There were periods when the meager camp food supply was unavailable due to the chemical defoliation going on by U.S. Forces. At one point, he stealthily developed a way to raise rats for food. He endured intestinal parasites, beriberi, jungle rot, respiratory infections, and more. Amazingly, he found ways to do daily exercises!

When freed, he’d require parts of his nose, cheekbones, jaw and ribs rebuilt with plastic bone inserts. His fingernails had all been routinely pulled out. He needed large areas of scars from beatings on his back treated. The emotional damage from years of torture, isolation, terror, hopelessness and illness would take its toll. 

Requiring multiple medical treatments, Don was immediately flown to Valley Forge Hospital in Pennsylvania where he would be reunited with his family. Here he is seen running to his mother Fran MacPhail’s loving arms and later having a look of puzzlement at the length of his brother’s hair.

Don would spend much of the spring and summer of 1973 at Valley Forge getting treated for the physical and emotional traumas he endured.

The video link below is a three and half minute NBC TV news report from July 4, 1973.  It covers some of Don’s struggles acclimating to life after his years as a POW. It features an interview with his wife Charlotte. His daughters Barbara and Lisa Marie are seen.

Charlotte lived with Don’s parents during his captivity. She was a VA nurse. After his return, Don and Charlotte would have two more daughters, Laura and Dawn.  Sadly, their marriage would not survive. Don would later have a second marriage that failed as well. He then met Frances O’Rourke when they took classes together. They would marry and have a son, Ian.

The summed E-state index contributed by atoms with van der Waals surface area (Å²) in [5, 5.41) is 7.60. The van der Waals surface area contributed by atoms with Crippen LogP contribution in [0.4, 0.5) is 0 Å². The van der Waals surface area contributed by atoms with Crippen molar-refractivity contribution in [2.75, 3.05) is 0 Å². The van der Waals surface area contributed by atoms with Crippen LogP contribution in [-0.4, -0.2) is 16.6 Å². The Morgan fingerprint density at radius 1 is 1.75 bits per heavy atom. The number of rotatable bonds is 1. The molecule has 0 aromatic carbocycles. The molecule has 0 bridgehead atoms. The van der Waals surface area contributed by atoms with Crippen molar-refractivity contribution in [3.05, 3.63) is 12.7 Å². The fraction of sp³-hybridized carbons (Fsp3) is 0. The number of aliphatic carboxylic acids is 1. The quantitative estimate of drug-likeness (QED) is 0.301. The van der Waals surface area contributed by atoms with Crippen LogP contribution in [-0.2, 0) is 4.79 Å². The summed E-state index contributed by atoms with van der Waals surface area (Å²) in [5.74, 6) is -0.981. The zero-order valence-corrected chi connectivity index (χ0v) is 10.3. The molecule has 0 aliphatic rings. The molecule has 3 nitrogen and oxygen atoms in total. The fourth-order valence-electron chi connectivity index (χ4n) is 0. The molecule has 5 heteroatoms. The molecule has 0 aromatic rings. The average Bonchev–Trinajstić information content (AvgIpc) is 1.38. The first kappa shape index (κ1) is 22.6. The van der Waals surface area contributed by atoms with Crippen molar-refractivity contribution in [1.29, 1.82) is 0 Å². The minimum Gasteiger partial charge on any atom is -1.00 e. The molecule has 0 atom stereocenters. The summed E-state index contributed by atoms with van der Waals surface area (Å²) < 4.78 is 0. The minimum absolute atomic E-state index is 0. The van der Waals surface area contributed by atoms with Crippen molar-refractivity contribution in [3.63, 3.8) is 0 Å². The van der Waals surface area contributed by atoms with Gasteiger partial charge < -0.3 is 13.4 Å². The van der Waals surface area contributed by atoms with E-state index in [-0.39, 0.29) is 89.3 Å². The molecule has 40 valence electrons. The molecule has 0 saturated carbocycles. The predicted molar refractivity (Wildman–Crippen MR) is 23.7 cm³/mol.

Click on the following link to open the NBC News Report on POW Don MacPhail, 7/4/1973:

Don also did several interviews with his local newspaper, “The Lowell Sun”.  It was published over 5 days in full page installments. In it he covers his capture, captivity and observations on the conduct of the war.


After his return, he left active duty and joined the Army Reserve on December 14, 1973. Sgt MacPhail returned to active duty on January 14, 1975, and after completing Ranger school and Special Forces training, he was assigned to Company C, 3rd Battalion, 10th Special Forces Group at Fort Devens, Massachusetts, from November 1975 until he received an honorable discharge from the Army on December 15, 1977.  Don was awarded the Bronze Star, Purple Heart and the Cross of Gallantry with palm.

He then worked for the railroad. A growing family transitioned him to police work for many years. He then became Dean of Students for Turners Falls High School. While all that was going on, he managed to get a bachelor’s degree in criminal justice and a master’s degree in public administration.

Sgt. Don MacPhail passed away from cancer on 09/23/2011 and was buried at Pine Ridge Cemetery in Chelmsford, Massachusetts.